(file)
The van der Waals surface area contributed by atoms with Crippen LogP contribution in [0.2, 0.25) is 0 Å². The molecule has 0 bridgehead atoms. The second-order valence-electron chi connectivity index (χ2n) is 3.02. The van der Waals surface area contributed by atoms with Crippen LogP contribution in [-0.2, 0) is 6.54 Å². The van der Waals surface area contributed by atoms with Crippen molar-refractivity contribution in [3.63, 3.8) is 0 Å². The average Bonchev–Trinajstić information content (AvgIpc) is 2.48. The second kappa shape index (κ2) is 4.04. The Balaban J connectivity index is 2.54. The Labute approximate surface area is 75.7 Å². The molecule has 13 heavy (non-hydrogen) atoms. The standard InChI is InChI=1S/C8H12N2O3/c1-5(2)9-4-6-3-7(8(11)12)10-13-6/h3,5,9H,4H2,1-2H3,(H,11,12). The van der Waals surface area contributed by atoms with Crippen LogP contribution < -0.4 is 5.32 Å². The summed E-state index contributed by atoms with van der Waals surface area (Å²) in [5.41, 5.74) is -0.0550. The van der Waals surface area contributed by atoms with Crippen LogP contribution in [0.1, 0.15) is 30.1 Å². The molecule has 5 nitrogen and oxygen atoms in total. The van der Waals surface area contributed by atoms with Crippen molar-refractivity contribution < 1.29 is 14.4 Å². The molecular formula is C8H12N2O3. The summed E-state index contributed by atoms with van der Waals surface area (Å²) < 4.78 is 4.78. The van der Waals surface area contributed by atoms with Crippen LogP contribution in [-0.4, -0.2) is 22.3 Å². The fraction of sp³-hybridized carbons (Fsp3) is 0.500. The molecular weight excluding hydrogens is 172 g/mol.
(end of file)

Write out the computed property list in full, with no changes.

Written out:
The van der Waals surface area contributed by atoms with Crippen LogP contribution in [0.2, 0.25) is 0 Å². The molecule has 0 bridgehead atoms. The second-order valence-electron chi connectivity index (χ2n) is 3.02. The van der Waals surface area contributed by atoms with Crippen LogP contribution in [-0.2, 0) is 6.54 Å². The van der Waals surface area contributed by atoms with Crippen molar-refractivity contribution in [3.63, 3.8) is 0 Å². The average Bonchev–Trinajstić information content (AvgIpc) is 2.48. The second kappa shape index (κ2) is 4.04. The Balaban J connectivity index is 2.54. The Labute approximate surface area is 75.7 Å². The molecule has 13 heavy (non-hydrogen) atoms. The standard InChI is InChI=1S/C8H12N2O3/c1-5(2)9-4-6-3-7(8(11)12)10-13-6/h3,5,9H,4H2,1-2H3,(H,11,12). The van der Waals surface area contributed by atoms with Crippen LogP contribution < -0.4 is 5.32 Å². The summed E-state index contributed by atoms with van der Waals surface area (Å²) in [5.41, 5.74) is -0.0550. The van der Waals surface area contributed by atoms with Crippen LogP contribution in [0.1, 0.15) is 30.1 Å². The molecule has 5 nitrogen and oxygen atoms in total. The van der Waals surface area contributed by atoms with Crippen molar-refractivity contribution < 1.29 is 14.4 Å². The molecular formula is C8H12N2O3. The summed E-state index contributed by atoms with van der Waals surface area (Å²) < 4.78 is 4.78. The van der Waals surface area contributed by atoms with Crippen LogP contribution in [-0.4, -0.2) is 22.3 Å². The fraction of sp³-hybridized carbons (Fsp3) is 0.500. The molecular weight excluding hydrogens is 172 g/mol.